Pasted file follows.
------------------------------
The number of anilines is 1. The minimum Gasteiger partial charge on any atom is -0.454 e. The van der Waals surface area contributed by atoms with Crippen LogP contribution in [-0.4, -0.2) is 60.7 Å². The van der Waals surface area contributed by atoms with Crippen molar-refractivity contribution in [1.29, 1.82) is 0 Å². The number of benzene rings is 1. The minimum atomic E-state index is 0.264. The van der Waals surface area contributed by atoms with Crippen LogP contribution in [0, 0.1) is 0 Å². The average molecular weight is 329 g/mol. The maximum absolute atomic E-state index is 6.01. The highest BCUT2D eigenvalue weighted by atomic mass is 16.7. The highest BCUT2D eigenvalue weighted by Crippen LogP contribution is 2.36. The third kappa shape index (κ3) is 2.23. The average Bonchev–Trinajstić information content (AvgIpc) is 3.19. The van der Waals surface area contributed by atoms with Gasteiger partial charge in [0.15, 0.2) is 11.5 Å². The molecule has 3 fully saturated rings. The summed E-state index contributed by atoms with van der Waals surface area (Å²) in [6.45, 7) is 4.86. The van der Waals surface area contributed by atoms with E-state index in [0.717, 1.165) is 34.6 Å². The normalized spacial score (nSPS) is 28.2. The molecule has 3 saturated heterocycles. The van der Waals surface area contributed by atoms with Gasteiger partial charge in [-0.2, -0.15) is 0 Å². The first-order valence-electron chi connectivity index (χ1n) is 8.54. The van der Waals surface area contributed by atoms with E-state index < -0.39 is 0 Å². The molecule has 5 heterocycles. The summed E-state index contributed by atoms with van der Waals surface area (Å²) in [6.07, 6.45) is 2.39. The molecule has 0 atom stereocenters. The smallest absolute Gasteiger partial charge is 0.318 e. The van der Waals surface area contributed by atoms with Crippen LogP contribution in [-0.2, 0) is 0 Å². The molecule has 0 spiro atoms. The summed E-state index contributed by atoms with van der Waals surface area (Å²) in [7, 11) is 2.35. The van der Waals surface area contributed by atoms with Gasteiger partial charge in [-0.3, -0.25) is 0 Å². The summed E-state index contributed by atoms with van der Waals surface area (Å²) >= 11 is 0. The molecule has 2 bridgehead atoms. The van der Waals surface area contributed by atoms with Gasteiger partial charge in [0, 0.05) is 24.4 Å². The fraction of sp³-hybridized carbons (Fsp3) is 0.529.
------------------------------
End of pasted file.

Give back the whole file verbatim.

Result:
The number of anilines is 1. The minimum Gasteiger partial charge on any atom is -0.454 e. The van der Waals surface area contributed by atoms with Crippen LogP contribution in [-0.4, -0.2) is 60.7 Å². The van der Waals surface area contributed by atoms with Crippen molar-refractivity contribution in [1.29, 1.82) is 0 Å². The number of benzene rings is 1. The minimum atomic E-state index is 0.264. The van der Waals surface area contributed by atoms with Crippen LogP contribution in [0, 0.1) is 0 Å². The average molecular weight is 329 g/mol. The maximum absolute atomic E-state index is 6.01. The highest BCUT2D eigenvalue weighted by atomic mass is 16.7. The highest BCUT2D eigenvalue weighted by Crippen LogP contribution is 2.36. The third kappa shape index (κ3) is 2.23. The average Bonchev–Trinajstić information content (AvgIpc) is 3.19. The van der Waals surface area contributed by atoms with Gasteiger partial charge in [0.15, 0.2) is 11.5 Å². The molecule has 3 fully saturated rings. The summed E-state index contributed by atoms with van der Waals surface area (Å²) in [6.45, 7) is 4.86. The van der Waals surface area contributed by atoms with E-state index in [0.717, 1.165) is 34.6 Å². The normalized spacial score (nSPS) is 28.2. The molecule has 3 saturated heterocycles. The van der Waals surface area contributed by atoms with Gasteiger partial charge in [-0.2, -0.15) is 0 Å². The first-order valence-electron chi connectivity index (χ1n) is 8.54. The van der Waals surface area contributed by atoms with E-state index < -0.39 is 0 Å². The molecule has 5 heterocycles. The summed E-state index contributed by atoms with van der Waals surface area (Å²) in [6.07, 6.45) is 2.39. The molecule has 0 atom stereocenters. The smallest absolute Gasteiger partial charge is 0.318 e. The van der Waals surface area contributed by atoms with Crippen LogP contribution in [-0.2, 0) is 0 Å². The molecule has 0 spiro atoms. The summed E-state index contributed by atoms with van der Waals surface area (Å²) in [7, 11) is 2.35. The van der Waals surface area contributed by atoms with Gasteiger partial charge in [-0.3, -0.25) is 0 Å². The summed E-state index contributed by atoms with van der Waals surface area (Å²) >= 11 is 0. The molecule has 2 bridgehead atoms. The van der Waals surface area contributed by atoms with Gasteiger partial charge in [0, 0.05) is 24.4 Å². The fraction of sp³-hybridized carbons (Fsp3) is 0.529.